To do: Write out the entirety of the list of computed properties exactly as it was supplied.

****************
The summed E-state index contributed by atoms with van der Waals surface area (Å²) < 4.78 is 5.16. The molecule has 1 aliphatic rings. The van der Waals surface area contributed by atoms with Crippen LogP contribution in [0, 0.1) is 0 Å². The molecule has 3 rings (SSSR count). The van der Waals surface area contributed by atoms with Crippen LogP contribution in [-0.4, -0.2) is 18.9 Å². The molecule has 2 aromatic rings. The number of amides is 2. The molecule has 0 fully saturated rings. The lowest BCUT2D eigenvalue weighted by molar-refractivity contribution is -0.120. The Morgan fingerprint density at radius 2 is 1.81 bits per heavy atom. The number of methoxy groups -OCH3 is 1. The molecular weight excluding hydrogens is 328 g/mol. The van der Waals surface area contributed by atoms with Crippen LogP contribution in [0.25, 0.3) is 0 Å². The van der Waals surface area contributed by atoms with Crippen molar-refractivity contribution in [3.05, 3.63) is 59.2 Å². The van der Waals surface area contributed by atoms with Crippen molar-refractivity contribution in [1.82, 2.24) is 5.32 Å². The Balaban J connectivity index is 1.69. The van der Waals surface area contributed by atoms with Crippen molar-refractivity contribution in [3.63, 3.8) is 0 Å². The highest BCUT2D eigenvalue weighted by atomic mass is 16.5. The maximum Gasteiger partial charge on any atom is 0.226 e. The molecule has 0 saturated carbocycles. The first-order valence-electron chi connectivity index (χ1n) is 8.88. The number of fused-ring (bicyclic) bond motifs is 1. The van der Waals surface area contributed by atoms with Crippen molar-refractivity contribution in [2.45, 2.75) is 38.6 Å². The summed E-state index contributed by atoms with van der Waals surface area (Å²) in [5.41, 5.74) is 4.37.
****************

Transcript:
The summed E-state index contributed by atoms with van der Waals surface area (Å²) < 4.78 is 5.16. The molecule has 1 aliphatic rings. The van der Waals surface area contributed by atoms with Crippen LogP contribution in [0, 0.1) is 0 Å². The molecule has 3 rings (SSSR count). The van der Waals surface area contributed by atoms with Crippen LogP contribution in [-0.4, -0.2) is 18.9 Å². The molecule has 2 aromatic rings. The number of amides is 2. The molecule has 0 fully saturated rings. The lowest BCUT2D eigenvalue weighted by molar-refractivity contribution is -0.120. The Morgan fingerprint density at radius 2 is 1.81 bits per heavy atom. The number of methoxy groups -OCH3 is 1. The molecular weight excluding hydrogens is 328 g/mol. The van der Waals surface area contributed by atoms with Crippen LogP contribution in [0.25, 0.3) is 0 Å². The van der Waals surface area contributed by atoms with Crippen molar-refractivity contribution in [3.05, 3.63) is 59.2 Å². The van der Waals surface area contributed by atoms with Crippen molar-refractivity contribution in [1.82, 2.24) is 5.32 Å². The Balaban J connectivity index is 1.69. The van der Waals surface area contributed by atoms with Crippen molar-refractivity contribution in [3.63, 3.8) is 0 Å². The highest BCUT2D eigenvalue weighted by atomic mass is 16.5. The maximum Gasteiger partial charge on any atom is 0.226 e. The molecule has 0 saturated carbocycles. The first-order valence-electron chi connectivity index (χ1n) is 8.88. The number of fused-ring (bicyclic) bond motifs is 1. The van der Waals surface area contributed by atoms with Crippen molar-refractivity contribution in [2.45, 2.75) is 38.6 Å². The summed E-state index contributed by atoms with van der Waals surface area (Å²) in [5.41, 5.74) is 4.37.